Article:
- the autonomous colleges, schools and halls of the Universities of Cambridge, Durham and Oxford.
6. To be assessed as ‘having due regard’ for the Prevent duty, all RHEBs must have robust policies and processes in place which respond to the Prevent statutory guidance, and must demonstrate that they are actively implementing these policies.
7. All RHEBs will need to submit a short annual report every year, summarising any relevant evidence which demonstrates their continuing active and effective implementation of the Prevent duty as outlined in Section 1. Annual reports should be submitted by all HEFCE-funded providers (including the autonomous colleges, schools and halls of the Universities of Cambridge, Durham and Oxford) by 1 December each year, and for alternative providers (including other providers that offer higher education to more than 250 students) by 1 March.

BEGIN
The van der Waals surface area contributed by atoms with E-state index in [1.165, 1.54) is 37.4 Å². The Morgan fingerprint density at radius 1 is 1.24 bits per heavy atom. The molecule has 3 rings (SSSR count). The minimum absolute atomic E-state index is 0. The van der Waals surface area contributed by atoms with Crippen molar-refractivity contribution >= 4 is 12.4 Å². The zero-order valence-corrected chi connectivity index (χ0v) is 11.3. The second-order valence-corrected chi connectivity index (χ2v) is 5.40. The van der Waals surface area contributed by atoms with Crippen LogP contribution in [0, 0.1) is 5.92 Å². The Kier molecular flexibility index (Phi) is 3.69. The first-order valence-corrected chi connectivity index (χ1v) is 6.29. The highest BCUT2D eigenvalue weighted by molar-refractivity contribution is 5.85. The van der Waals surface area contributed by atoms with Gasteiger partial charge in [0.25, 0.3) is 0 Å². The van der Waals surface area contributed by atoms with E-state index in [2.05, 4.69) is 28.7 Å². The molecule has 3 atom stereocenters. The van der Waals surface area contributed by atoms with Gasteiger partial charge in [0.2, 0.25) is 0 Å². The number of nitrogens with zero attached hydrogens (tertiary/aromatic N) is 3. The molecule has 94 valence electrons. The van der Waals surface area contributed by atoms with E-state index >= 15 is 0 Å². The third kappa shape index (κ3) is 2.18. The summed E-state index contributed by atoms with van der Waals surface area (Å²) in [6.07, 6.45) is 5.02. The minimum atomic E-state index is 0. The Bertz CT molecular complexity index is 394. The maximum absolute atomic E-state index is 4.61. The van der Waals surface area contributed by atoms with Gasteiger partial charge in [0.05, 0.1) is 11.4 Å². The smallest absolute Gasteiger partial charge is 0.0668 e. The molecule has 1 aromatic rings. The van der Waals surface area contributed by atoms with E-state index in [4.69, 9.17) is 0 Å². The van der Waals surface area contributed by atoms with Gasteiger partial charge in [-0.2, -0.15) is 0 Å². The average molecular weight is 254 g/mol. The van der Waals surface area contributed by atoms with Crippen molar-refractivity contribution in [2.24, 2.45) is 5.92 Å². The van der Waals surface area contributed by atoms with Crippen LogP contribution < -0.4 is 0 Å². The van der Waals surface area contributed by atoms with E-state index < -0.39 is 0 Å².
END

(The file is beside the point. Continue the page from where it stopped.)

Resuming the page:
8. In addition, HEFCE will carry out face-to-face ‘Prevent reviews’ on the basis of risk where we have particular concerns.
9. Providers will also need to report to HEFCE as soon as possible:
- any material changes to policies which HEFCE has previously assessed (such as a significant change to an information technology policy as it relates to Prevent)
- any significant changes of circumstance impacting on the provider’s Prevent responsibilities (such as a change in Prevent lead)
- any serious Prevent-related incidents as outlined in Section 3.
10. Providers will be assessed as having ‘due regard’ to the duty if they satisfactorily demonstrate that they both:
- have appropriate policies and processes in place in response to the Prevent statutory guidance
- are following these policies and processes in practice.
Reporting by HEFCE to Government
11. HEFCE will report on a periodic basis to the Department for Education and will publish annual updates on our monitoring work. We may also report to Government on an ad hoc basis, including where a provider has been found not to be demonstrating due regard to the duty following the procedures outlined in Sections 3 and 4.
Supporting good practice and ensuring continuous improvement